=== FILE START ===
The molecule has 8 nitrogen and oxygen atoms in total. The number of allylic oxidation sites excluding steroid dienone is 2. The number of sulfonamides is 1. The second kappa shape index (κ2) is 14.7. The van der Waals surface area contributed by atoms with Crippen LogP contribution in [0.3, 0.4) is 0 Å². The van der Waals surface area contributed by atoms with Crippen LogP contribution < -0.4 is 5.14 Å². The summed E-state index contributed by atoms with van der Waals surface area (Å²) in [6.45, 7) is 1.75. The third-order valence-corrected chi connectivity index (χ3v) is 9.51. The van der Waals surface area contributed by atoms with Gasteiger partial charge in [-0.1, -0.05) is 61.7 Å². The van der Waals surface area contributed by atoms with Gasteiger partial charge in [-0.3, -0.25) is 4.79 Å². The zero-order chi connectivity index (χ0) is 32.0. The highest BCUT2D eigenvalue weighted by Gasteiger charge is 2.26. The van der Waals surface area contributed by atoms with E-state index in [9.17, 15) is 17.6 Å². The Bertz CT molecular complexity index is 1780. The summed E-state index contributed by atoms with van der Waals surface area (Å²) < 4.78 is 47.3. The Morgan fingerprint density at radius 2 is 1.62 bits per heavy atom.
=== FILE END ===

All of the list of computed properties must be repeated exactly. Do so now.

The molecule has 8 nitrogen and oxygen atoms in total. The number of allylic oxidation sites excluding steroid dienone is 2. The number of sulfonamides is 1. The second kappa shape index (κ2) is 14.7. The van der Waals surface area contributed by atoms with Crippen LogP contribution in [0.3, 0.4) is 0 Å². The van der Waals surface area contributed by atoms with Crippen LogP contribution < -0.4 is 5.14 Å². The summed E-state index contributed by atoms with van der Waals surface area (Å²) in [6.45, 7) is 1.75. The third-order valence-corrected chi connectivity index (χ3v) is 9.51. The van der Waals surface area contributed by atoms with Gasteiger partial charge in [-0.1, -0.05) is 61.7 Å². The van der Waals surface area contributed by atoms with Gasteiger partial charge in [-0.3, -0.25) is 4.79 Å². The zero-order chi connectivity index (χ0) is 32.0. The highest BCUT2D eigenvalue weighted by Gasteiger charge is 2.26. The van der Waals surface area contributed by atoms with E-state index in [9.17, 15) is 17.6 Å². The Bertz CT molecular complexity index is 1780. The summed E-state index contributed by atoms with van der Waals surface area (Å²) < 4.78 is 47.3. The Morgan fingerprint density at radius 2 is 1.62 bits per heavy atom.